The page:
An end of week recap
“We are not the same persons this year as last; nor are those we love. It is a happy chance if we, changing, continue to love a changed person.”
– W. Somerset Maugham
This is a weekly post in which I summarise books read, reviewed and currently on my TBR shelf. In addition to a variety of literary titbits, I look ahead to forthcoming features, see what’s on the nightstand and keep readers abreast of various book-related happenings.
PAUSE FOR A POD >>
* Lie Back and Listen *
Here I recommend engaging podcasts and other digital recordings I’ve come across during the week. Hopefully, you too will enjoy them.
Celebrate a week of love with classic romantic stories from Wilde to Woof in this series of BBC Sounds podcasts. Episodes include ‘Eleonora by Edgar Allan Poe’, ‘About Love by Anton Chekov’ and ‘The Kiss by Kate Chopin’. >> Classic Stories: Stories for Valentine’s Day >>
* Lit Crit Blogflash *
I am going to share with you three of my favourite literary posts from around the blogosphere. There are so many talented writers posting high-quality book features and reviews, it is difficult to limit the list to only these few – all of them published over the last week or two:
Russia, In the Words of Its Neighbors – Rennie Sweeney from What’s Nonfiction? found Erika Fatland’s “travel narrative”, The Border: A Journey Around Russia, an “engrossing and enriching” record of her “ambitious nine-month journey along the world’s longest border”. It is a “detailed history of the shaping elements of each region”, which is filled with “many anecdotes” – indeed, it has “a lot to say about an often-ignored region”.
Book Review: Space Hopper by Helen Fisher – Fisher’s newly published novel is “unlike any other” Rachel of Book Bound has read in a long time. It is a “heart-warming” story that explores “the importance of memory” and is “wrapped in authenticity and love.” If “you are a child of the 70s,” it “will indulge and raise your sense of nostalgia”.
Wintering: The Power of Rest and Retreat in Difficult Times – Katherine May’s “beautiful, moving memoir […] explores the significance of winter in novels and fairy tales”, says Amalia Gavea, The Opinionated Reader. She praises the “writing, the beauty, the images, the smells and sounds” contained in this book, and finds herself living “every page”.
* Irresistible Items *
Umpteen fascinating articles appeared on my bookdar last week. I generally make a point of tweeting my favourite finds (or adding them to my Facebook group page), but in case you missed anything, here are a handful of interesting snippets:
Vintage: What to read after watching It’s A Sin – “In his brilliant new series, Russell T Davies brings the real lives behind London’s AIDS crisis to the small screen.” Alim Kheraj suggests “some novels to consider” when you’ve “finished watching.”
The Guardian: National Library of Wales to receive £2.25m rescue package after protests – “Welsh government had said it could not extend funding but following pressure from campaigners has announced sum ‘to safeguard jobs and deliver strategic priorities’”, says Alison Flood.
Brain Pickings: Mass, Energy, and How Literature Transforms the Dead Weight of Being: Jeanette Winterson on Why We Read – Jeanette Winterson is “one of the finest writers and thinkers of our time, a maker of axes and lifelines welded and woven of word”, writes Maria Popova.
Shondaland: The 5 Best Books for February – Katie Tamola with “author debuts, resonant short stories, and, of course, scorching romance.”
Los Angeles Review of Books: The Beijing Heidegger Reading Group – Coby Goldberg was pleasantly surprised to find many Chinese intellectuals today have an interest in Heidegger.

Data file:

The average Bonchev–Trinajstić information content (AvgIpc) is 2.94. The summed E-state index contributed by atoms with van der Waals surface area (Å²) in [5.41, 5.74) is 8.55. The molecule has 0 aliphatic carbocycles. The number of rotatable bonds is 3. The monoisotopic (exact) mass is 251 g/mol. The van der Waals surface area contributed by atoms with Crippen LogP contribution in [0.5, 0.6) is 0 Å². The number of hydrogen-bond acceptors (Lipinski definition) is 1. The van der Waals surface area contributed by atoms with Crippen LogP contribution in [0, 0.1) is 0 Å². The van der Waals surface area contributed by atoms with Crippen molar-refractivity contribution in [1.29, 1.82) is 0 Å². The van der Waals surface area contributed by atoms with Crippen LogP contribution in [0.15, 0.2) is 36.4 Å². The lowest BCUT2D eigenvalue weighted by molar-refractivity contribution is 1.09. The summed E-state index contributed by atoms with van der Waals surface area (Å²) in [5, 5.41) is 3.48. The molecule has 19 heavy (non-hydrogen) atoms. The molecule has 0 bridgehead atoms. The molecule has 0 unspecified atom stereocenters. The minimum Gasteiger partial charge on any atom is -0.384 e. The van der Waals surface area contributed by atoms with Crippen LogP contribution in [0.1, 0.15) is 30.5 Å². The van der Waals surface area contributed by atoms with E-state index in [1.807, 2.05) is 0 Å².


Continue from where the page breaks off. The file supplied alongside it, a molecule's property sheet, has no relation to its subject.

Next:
Literary Hub: Megafires and Mass Extinction: Searching for Hope at the End of the Natural World – “Robbie Arnott on how the Australian megafires crept into his novel about a mythical heron.”
Chicago Tribune: Op-ed: Why bricks-and-mortar independent bookstores matter – “The twin pillars of independent bookstores are browsing and community”, says Adam Stern.
Prospect: Writing isolation—why Elizabeth Barrett Browning is the poet for our time – “The Victorian poet was a literary star in her own day but has fallen out of fashion”, finds Alice Wright.
The Drift: The Original Karen – Carey Baraka on “nostalgia and Nairobi’s Out of Africa Industry”.
The Sydney Morning Herald: Does Australia need a poet laureate? The answer is in – Lots of other countries have a national poet, so why shouldn’t Australia?
CBC: For Valentine’s Day, six writers on love, sex, passion and desire — in life and literature – “In honour of Valentine’s Day, Writers & Company presents a special program from the archives”.
Publishers Weekly: Vital Signs: Environment & Climate Change Books 2021 – Zoë Ettinger highlights books that examine the effects of climate change and offer ideas for how to heal the planet.
Literary Hub: The Greatest Literary Alliance of All Time – You, the Author, and the Character – “Lisa Zeidner asks us to think deeply about point of view in fiction”.
Smithsonian Magazine: The Powerful, Complicated Legacy of Betty Friedan’s ‘The Feminine Mystique’ – “The acclaimed reformer stoked the white, middle-class feminist movement and brought critical understanding to a ‘problem that had no name’”.
The Atlantic: My Urge to Fail and Fail Again – “This is why I must write”, says David Duchovny, “to make these searching guesses and to justify all the time my parents put into seeding my brain with the ideas that were meaningful to them.”
The Paris Review: What Our Contributors Are Reading and Watching This Winter – Contributors from the Winter issue of The Paris Review share their favourite recent finds.
Ploughshares: The Creation, Innovation, and Evolution of Early Anti-Racism Writing – “Black writers have for centuries used literary conventions as a means to craft their arguments towards their own liberation, making anti-racism writing as old as America itself”, writes Sarah McEachern.